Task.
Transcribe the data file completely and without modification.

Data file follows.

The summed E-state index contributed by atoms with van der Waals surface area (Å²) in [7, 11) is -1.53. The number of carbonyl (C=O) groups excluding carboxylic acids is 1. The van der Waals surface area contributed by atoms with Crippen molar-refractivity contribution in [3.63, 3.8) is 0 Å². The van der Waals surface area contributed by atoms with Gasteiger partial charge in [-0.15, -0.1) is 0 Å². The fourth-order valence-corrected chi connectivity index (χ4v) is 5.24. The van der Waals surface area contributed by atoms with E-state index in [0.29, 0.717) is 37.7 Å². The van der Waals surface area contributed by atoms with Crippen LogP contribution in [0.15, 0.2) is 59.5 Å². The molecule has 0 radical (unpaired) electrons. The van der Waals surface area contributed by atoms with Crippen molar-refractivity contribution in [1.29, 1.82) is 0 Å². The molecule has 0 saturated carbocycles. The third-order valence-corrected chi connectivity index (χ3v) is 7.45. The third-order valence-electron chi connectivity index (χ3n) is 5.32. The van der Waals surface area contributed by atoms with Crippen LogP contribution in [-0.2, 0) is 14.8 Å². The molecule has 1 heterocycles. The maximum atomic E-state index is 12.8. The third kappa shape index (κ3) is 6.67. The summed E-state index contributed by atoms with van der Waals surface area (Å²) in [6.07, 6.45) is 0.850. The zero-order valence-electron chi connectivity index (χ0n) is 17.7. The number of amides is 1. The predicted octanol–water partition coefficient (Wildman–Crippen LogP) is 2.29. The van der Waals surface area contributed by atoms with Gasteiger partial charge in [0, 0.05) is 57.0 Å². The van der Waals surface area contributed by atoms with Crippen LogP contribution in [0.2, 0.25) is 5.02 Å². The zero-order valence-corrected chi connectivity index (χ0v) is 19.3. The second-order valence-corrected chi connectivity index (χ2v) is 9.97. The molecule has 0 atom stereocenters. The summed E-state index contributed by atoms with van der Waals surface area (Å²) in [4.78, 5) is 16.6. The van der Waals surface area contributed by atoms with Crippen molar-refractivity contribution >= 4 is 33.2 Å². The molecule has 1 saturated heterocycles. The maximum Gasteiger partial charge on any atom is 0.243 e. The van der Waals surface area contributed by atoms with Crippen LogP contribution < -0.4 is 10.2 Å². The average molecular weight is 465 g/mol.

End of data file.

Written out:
The summed E-state index contributed by atoms with van der Waals surface area (Å²) in [7, 11) is -1.53. The number of carbonyl (C=O) groups excluding carboxylic acids is 1. The van der Waals surface area contributed by atoms with Crippen molar-refractivity contribution in [3.63, 3.8) is 0 Å². The van der Waals surface area contributed by atoms with Gasteiger partial charge in [-0.15, -0.1) is 0 Å². The fourth-order valence-corrected chi connectivity index (χ4v) is 5.24. The van der Waals surface area contributed by atoms with E-state index in [0.29, 0.717) is 37.7 Å². The van der Waals surface area contributed by atoms with Crippen LogP contribution in [0.15, 0.2) is 59.5 Å². The molecule has 0 radical (unpaired) electrons. The van der Waals surface area contributed by atoms with Crippen molar-refractivity contribution in [1.29, 1.82) is 0 Å². The molecule has 0 saturated carbocycles. The third-order valence-corrected chi connectivity index (χ3v) is 7.45. The third-order valence-electron chi connectivity index (χ3n) is 5.32. The van der Waals surface area contributed by atoms with Crippen LogP contribution in [-0.2, 0) is 14.8 Å². The molecule has 1 heterocycles. The maximum atomic E-state index is 12.8. The third kappa shape index (κ3) is 6.67. The summed E-state index contributed by atoms with van der Waals surface area (Å²) in [6.07, 6.45) is 0.850. The zero-order valence-electron chi connectivity index (χ0n) is 17.7. The number of amides is 1. The predicted octanol–water partition coefficient (Wildman–Crippen LogP) is 2.29. The van der Waals surface area contributed by atoms with Gasteiger partial charge in [0, 0.05) is 57.0 Å². The van der Waals surface area contributed by atoms with Crippen LogP contribution in [0.2, 0.25) is 5.02 Å². The zero-order valence-corrected chi connectivity index (χ0v) is 19.3. The second-order valence-corrected chi connectivity index (χ2v) is 9.97. The molecule has 0 atom stereocenters. The summed E-state index contributed by atoms with van der Waals surface area (Å²) in [4.78, 5) is 16.6. The van der Waals surface area contributed by atoms with Crippen molar-refractivity contribution >= 4 is 33.2 Å². The molecule has 1 saturated heterocycles. The maximum Gasteiger partial charge on any atom is 0.243 e. The van der Waals surface area contributed by atoms with Crippen LogP contribution < -0.4 is 10.2 Å². The average molecular weight is 465 g/mol.